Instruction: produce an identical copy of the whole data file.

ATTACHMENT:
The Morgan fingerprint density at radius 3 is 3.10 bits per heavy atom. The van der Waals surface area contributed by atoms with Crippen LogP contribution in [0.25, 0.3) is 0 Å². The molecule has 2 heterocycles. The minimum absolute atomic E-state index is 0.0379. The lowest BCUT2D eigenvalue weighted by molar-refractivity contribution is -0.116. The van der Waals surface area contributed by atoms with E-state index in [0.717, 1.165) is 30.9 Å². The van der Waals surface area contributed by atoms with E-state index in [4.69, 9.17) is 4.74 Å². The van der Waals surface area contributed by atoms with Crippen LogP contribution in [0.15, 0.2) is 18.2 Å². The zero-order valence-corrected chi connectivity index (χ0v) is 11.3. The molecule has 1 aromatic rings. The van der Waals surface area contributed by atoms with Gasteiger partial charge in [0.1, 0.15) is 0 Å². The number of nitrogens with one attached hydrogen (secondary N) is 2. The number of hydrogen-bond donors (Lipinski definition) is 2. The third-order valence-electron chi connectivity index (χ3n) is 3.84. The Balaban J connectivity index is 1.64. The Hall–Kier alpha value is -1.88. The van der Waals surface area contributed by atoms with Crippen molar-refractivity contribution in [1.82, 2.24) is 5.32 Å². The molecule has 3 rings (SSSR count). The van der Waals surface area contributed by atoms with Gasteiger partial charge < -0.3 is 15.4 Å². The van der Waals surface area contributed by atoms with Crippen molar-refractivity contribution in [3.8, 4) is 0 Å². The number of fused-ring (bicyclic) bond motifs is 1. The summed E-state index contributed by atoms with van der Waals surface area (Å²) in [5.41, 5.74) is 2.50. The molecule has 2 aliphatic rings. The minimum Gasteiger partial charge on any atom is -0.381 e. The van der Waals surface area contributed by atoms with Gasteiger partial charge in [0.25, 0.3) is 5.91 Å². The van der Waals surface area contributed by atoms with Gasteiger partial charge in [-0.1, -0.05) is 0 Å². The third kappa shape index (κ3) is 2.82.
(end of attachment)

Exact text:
The Morgan fingerprint density at radius 3 is 3.10 bits per heavy atom. The van der Waals surface area contributed by atoms with Crippen LogP contribution in [0.25, 0.3) is 0 Å². The molecule has 2 heterocycles. The minimum absolute atomic E-state index is 0.0379. The lowest BCUT2D eigenvalue weighted by molar-refractivity contribution is -0.116. The van der Waals surface area contributed by atoms with E-state index in [0.717, 1.165) is 30.9 Å². The van der Waals surface area contributed by atoms with E-state index in [4.69, 9.17) is 4.74 Å². The van der Waals surface area contributed by atoms with Crippen LogP contribution in [0.15, 0.2) is 18.2 Å². The zero-order valence-corrected chi connectivity index (χ0v) is 11.3. The molecule has 1 aromatic rings. The van der Waals surface area contributed by atoms with Gasteiger partial charge in [0.1, 0.15) is 0 Å². The number of nitrogens with one attached hydrogen (secondary N) is 2. The number of hydrogen-bond donors (Lipinski definition) is 2. The third-order valence-electron chi connectivity index (χ3n) is 3.84. The Balaban J connectivity index is 1.64. The Hall–Kier alpha value is -1.88. The van der Waals surface area contributed by atoms with Crippen molar-refractivity contribution in [1.82, 2.24) is 5.32 Å². The molecule has 3 rings (SSSR count). The van der Waals surface area contributed by atoms with Gasteiger partial charge < -0.3 is 15.4 Å². The van der Waals surface area contributed by atoms with Crippen molar-refractivity contribution in [3.8, 4) is 0 Å². The number of fused-ring (bicyclic) bond motifs is 1. The summed E-state index contributed by atoms with van der Waals surface area (Å²) in [5.41, 5.74) is 2.50. The molecule has 2 aliphatic rings. The minimum Gasteiger partial charge on any atom is -0.381 e. The van der Waals surface area contributed by atoms with Gasteiger partial charge in [0.25, 0.3) is 5.91 Å². The van der Waals surface area contributed by atoms with Gasteiger partial charge in [-0.1, -0.05) is 0 Å². The third kappa shape index (κ3) is 2.82.